Draft picks, signings and coaching that could send the Dolphins to the Super Bowl

Miami Dolphins head coach Mike McDaniel embraces Dolphins owner Stephen Ross after the Dolphins beat the New York Jets at Hard Rock Stadium on Sunday, January 8, 2023, in Miami Gardens, FL.
Miami Dolphins head coach Mike McDaniel embraces Dolphins owner Stephen Ross after the Dolphins beat the New York Jets at Hard Rock Stadium on Sunday, January 8, 2023, in Miami Gardens, FL. /
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NFL Draft

As we approach the NFL Draft (next week!!!), we all have our opinions on who the Dolphins should select. Will they trade up, trade down, stand pat, or a mixture of all three?

Draft interior offensive linemen

Miami’s biggest weakness at this point is the interior of the offensive line, which should be a surprise to approximately nobody. Liam Eichenberg is the weakest link on the rusty chain that is the middle of the offensive line. As I’ve pointed out a few times now, there are some quality guards and centers that should be available in the second round where the Dolphins pick — and they need to take one.

If Miami is able to get a young, talented and hungry offensive lineman with their first pick, a lot of the issues this line saw in 2022 could be alleviated. The Dolphins were forced to send Eichenberg out there because there was nobody better to play. Someone like Steve Avila, Jarrett Patterson, O’Cyrus Torrence or even John Michael Schmitz would come in and project to be an immediate upgrade.

Diamonds in the rough

When you only have four draft picks, and no first-rounder, you hope to find a gem in the later rounds.

There are some pretty good tight ends mocked to last through the third, fourth, fifth and even the sixth rounds that the Dolphins could use to replenish their barren tight end room. As little as you think tight ends may matter to a roster, any Super Bowl team must have at least an average tight end with some decent depth. When you look at the Dolphins roster, that… is not the case.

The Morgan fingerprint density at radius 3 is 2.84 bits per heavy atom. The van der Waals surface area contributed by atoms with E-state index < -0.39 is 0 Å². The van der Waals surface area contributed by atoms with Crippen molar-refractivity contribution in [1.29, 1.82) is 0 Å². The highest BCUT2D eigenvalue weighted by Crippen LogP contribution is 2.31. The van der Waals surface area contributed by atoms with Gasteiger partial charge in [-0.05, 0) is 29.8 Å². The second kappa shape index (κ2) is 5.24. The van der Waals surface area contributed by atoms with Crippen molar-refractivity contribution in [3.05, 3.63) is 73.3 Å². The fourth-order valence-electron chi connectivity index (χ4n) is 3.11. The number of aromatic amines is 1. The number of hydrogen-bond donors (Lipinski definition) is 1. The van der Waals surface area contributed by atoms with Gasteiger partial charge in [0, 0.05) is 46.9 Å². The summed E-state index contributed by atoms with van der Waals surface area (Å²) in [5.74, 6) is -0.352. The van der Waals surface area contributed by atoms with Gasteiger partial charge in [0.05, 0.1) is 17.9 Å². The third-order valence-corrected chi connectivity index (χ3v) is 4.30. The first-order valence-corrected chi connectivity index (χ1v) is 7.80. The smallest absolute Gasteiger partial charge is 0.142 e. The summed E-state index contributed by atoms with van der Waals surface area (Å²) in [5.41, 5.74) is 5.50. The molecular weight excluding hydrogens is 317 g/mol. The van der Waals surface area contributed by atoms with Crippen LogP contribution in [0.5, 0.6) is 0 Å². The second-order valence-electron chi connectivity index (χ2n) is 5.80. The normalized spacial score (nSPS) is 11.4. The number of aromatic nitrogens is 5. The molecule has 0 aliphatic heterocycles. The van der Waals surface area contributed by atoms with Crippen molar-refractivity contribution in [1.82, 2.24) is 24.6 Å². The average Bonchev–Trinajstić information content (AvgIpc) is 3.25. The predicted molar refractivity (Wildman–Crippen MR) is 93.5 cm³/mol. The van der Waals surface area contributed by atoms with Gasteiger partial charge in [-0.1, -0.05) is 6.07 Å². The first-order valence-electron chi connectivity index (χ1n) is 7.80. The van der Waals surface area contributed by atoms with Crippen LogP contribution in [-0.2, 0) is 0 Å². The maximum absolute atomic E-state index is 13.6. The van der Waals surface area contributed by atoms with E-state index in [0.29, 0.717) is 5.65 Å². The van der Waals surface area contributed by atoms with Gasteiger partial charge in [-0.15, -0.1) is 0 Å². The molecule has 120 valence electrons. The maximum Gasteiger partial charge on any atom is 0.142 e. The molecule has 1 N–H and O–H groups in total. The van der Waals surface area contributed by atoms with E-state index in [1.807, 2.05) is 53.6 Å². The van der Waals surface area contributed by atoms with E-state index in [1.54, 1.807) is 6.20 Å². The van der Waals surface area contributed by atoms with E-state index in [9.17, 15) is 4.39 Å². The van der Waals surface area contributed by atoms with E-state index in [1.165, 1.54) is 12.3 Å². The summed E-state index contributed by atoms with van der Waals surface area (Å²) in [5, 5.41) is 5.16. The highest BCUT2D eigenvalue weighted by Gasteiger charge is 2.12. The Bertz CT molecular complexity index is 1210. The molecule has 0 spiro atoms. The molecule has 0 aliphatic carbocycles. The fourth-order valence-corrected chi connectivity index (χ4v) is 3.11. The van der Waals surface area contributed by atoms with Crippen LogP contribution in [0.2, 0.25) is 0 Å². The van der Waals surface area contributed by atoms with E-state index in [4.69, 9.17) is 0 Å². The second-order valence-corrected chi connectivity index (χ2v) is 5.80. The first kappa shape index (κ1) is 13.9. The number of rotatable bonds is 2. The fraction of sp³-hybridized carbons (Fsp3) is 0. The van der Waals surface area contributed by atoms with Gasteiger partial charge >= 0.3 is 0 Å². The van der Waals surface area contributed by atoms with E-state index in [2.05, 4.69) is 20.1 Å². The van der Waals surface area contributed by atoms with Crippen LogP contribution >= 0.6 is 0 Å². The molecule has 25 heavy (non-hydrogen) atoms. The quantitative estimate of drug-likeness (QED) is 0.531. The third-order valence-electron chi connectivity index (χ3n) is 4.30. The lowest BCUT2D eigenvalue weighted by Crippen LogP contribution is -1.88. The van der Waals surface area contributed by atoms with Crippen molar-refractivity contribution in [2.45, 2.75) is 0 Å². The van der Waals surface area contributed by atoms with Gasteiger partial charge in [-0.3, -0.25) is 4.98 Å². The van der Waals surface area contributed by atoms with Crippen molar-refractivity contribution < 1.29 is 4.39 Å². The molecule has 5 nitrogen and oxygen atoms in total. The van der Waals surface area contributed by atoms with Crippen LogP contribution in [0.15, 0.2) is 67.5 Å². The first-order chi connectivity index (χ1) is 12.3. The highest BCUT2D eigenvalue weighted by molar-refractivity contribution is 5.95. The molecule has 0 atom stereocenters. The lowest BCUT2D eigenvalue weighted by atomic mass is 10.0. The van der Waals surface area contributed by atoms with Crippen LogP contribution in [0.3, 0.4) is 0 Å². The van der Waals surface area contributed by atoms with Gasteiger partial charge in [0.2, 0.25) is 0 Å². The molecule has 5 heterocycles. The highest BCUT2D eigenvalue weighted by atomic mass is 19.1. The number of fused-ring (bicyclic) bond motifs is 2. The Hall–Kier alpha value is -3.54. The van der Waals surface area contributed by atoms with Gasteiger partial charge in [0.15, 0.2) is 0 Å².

Additionally, there are a lot of wide receivers that will go a lot lower than they should. The Dolphins should be pretty set at receiver, but as a contender, they must account for the chance someone goes down with an injury. Looking at the mock drafts and big boards, there are some quality players that may last as late as the sixth or seventh round.

If the Dolphins want to build on an already established team and put themselves in the Super Bowl conversation, they must hit on their four draft picks and select prospects who are “plug-and-play” ready — players who can step in and make an immediate impact in week one.

The “perfect” draft

What I think is the perfect draft for the Dolphins entails acquiring the prospects that they believe can provide an instant impact, while not reaching and getting good value out of their draft picks. With only four picks, you really have no margin of error; you have to hit 4/4.

Here’s what I think a perfect draft would look like:

Round 2, pick 51: G Steve Avila, TCU

Round 3, pick 88: TE Sam LaPorta, Iowa

Round 6, pick 197: LB Jalen Graham, Purdue

Round 7, pick 238: WR Derius Davis, TCU

Boom, four draft picks that are four immediate contributors. Avila is a day-one plug at guard and replaces Eichenberg. LaPorta, from Tight End University, looks every bit of an NFL tight end and will contribute right away. Jalen Graham, while he won’t start, will contribute on special teams and may rotate in as a coverage linebacker in passing downs. And Derius Davis is an explosive return man, ready to carve out a role on special teams, who was also used as a gadget playmaker on end-arounds out of the backfield — a new toy for Mike McDaniel and co.

If the Dolphins can get this sort of immediate production from their draft class, it is a massive step towards emerging as a contender to come out of the AFC and make a Super Bowl run this year.